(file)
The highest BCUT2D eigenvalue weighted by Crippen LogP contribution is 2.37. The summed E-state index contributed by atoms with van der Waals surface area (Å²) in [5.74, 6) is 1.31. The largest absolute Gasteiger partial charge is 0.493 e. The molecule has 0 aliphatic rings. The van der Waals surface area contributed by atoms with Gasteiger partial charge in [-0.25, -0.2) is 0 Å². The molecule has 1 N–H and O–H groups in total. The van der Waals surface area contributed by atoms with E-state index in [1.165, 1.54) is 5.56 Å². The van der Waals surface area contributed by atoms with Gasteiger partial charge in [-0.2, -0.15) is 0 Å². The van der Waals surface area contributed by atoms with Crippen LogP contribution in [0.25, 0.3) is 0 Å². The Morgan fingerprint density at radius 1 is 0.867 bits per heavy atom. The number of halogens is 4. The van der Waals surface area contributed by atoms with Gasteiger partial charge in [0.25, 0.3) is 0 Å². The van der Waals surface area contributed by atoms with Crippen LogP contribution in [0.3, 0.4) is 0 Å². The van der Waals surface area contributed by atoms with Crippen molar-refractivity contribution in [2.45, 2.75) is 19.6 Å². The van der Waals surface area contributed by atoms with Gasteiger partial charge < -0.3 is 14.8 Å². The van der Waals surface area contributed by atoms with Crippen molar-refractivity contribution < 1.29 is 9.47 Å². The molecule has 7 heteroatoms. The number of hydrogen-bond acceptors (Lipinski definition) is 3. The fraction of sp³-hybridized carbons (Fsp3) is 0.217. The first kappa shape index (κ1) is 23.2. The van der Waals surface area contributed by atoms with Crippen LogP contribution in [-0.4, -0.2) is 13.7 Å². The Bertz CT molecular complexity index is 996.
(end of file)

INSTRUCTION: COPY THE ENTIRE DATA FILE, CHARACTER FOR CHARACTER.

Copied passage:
The highest BCUT2D eigenvalue weighted by Crippen LogP contribution is 2.37. The summed E-state index contributed by atoms with van der Waals surface area (Å²) in [5.74, 6) is 1.31. The largest absolute Gasteiger partial charge is 0.493 e. The molecule has 0 aliphatic rings. The van der Waals surface area contributed by atoms with Gasteiger partial charge in [-0.25, -0.2) is 0 Å². The molecule has 1 N–H and O–H groups in total. The van der Waals surface area contributed by atoms with E-state index in [1.165, 1.54) is 5.56 Å². The van der Waals surface area contributed by atoms with Gasteiger partial charge in [-0.2, -0.15) is 0 Å². The van der Waals surface area contributed by atoms with Crippen LogP contribution in [0.25, 0.3) is 0 Å². The Morgan fingerprint density at radius 1 is 0.867 bits per heavy atom. The number of halogens is 4. The van der Waals surface area contributed by atoms with Gasteiger partial charge in [0.25, 0.3) is 0 Å². The van der Waals surface area contributed by atoms with Crippen LogP contribution in [0.3, 0.4) is 0 Å². The van der Waals surface area contributed by atoms with Crippen molar-refractivity contribution in [2.45, 2.75) is 19.6 Å². The van der Waals surface area contributed by atoms with Gasteiger partial charge < -0.3 is 14.8 Å². The van der Waals surface area contributed by atoms with Crippen molar-refractivity contribution < 1.29 is 9.47 Å². The molecule has 7 heteroatoms. The number of hydrogen-bond acceptors (Lipinski definition) is 3. The fraction of sp³-hybridized carbons (Fsp3) is 0.217. The first kappa shape index (κ1) is 23.2. The van der Waals surface area contributed by atoms with Crippen LogP contribution in [-0.4, -0.2) is 13.7 Å². The Bertz CT molecular complexity index is 996.